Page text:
Remember how we learned the story of math? It was literature or sociology; it surprised me. The numbers had intentions. They formed their own societies. They had the will to multiply themselves, the will to combine. They also had the will to divide.

Her ability to pace a reveal like this so that all the earlier references to math get gathered up in her reflections on story and her own story is artful. To then go further and observe that “in algebra, we learn about the Xs and Ys. It is a study of a certain kind of love,” all the book’s themes are present. And it is all prefigured in the opening sentences of the first essay.

Before, there was a Once and an Always, a smooth envelope with a clean sheet of paper inside. The Future appeared mathematical, province comprised of formula and calculation.

Another lyrical aspect of Wade’s use of language is her play on words. “Had I chosen my genre too soon?” unifies her reflections on the role and power of narrative, as shown by her observation that “the world is, as I always suspected, a poem. . . . The world is a fevered poem,” and her own efforts to write her own story. The word “genre” then indicates her choice to “get fianced” too early, as if in writing she chose her story before knowing enough about her choice. But the closeness of genre to gender is like an object and its shadow, demonstrating how marriage in her upbringing implied to a man. In similar ways, sometimes more obliquely and other times more directly, Wade explores words and phrases, like the euphemism of “going all the way,” the ambiguity of “out,” the delicacy of how the word “incarnation” includes the flower, and her childhood confusion of the words of the Lord’s Prayer, not as “hallowéd” but as “hollow wood.”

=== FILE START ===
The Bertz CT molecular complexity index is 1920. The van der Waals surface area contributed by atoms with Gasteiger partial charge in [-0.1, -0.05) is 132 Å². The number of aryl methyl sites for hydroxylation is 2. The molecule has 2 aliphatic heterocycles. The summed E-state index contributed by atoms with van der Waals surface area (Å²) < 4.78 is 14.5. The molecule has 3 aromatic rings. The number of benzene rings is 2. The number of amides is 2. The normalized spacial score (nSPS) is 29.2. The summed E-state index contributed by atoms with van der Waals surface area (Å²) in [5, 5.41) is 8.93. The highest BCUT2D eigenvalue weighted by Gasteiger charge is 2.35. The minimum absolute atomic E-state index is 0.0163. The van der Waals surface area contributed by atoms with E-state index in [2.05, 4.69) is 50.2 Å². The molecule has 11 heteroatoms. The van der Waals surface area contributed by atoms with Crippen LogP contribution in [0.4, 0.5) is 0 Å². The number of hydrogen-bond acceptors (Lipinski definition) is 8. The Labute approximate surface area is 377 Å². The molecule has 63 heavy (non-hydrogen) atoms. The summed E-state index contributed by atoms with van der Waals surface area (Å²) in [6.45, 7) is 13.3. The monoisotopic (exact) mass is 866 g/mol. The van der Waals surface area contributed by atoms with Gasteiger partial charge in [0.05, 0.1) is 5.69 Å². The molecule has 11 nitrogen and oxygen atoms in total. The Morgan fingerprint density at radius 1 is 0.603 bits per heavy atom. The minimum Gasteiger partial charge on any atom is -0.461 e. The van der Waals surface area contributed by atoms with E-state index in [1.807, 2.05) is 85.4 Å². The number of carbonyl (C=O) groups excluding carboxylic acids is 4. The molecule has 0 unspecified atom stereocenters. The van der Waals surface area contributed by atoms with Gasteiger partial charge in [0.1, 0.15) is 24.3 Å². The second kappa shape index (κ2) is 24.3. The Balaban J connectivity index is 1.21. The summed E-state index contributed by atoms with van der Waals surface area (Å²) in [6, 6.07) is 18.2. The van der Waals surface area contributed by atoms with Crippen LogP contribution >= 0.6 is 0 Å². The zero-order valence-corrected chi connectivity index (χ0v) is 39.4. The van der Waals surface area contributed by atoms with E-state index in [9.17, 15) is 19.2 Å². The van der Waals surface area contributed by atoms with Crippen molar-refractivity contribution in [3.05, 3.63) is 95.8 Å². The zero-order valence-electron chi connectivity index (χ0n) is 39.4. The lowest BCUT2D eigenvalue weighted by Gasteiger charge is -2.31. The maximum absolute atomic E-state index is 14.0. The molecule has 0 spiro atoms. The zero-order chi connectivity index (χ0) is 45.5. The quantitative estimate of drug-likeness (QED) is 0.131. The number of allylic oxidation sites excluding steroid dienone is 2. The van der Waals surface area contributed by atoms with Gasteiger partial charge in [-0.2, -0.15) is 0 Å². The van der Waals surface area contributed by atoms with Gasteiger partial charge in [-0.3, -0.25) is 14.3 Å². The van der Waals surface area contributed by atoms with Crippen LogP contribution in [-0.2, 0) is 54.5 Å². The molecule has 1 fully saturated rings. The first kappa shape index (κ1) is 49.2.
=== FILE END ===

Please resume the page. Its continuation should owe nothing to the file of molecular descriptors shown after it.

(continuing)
All this lyric intensity enacts the passion of Wade’s inquiry. The essays are not constructed to deliver arrived-at conclusions; instead, readers are invited into the questioning. From the first essay’s statement that the future appeared as clean and determined as a mathematical formula, the book sets off through Wade’s experience to doubt this assertion, to begin to search for another way of conceiving the future trajectory of one’s life (as a poem or other piece of literature), and then to claim that metaphor. If our lives are more like a novel than a formula, then it must be written, but even when scenes and characters are introduced, they can be interpreted in more than one way. Respect for such ambiguity—no, actually, Wade revels in it—is one powerful theme that emerges in these essays. Even more essential, for the book and for each of us, is the emerging power of self-determination that Wade discovers along the way. Claiming one’s “hidden wholeness” is a life’s work, and this book demonstrates one person’s passionate engagement in the process.

Each essay in Catechism: A Love Story is spare and lush simultaneously, as is fine lyric poetry. There is nothing extra; even the music of the language contributes to the story and the feeling. Reading such well-constructed essays that are arranged this deftly into an integrated whole is deeply satisfying. It is nothing short of elegance.

Edward A. Dougherty is the author of four books of poetry, most recently Grace Street (2016, Cayuga Lake Books), and six chapbooks, including House of Green Water (2015, FootHills Publishing). His poems formed the basis of "Where Sacred Waters Divide," a choral creation by Will Wickham, a version of which is available on YouTube, and his emblems have been displayed at the Atrium Gallery and Word & Image Gallery. His is a professor of English at Corning Community College.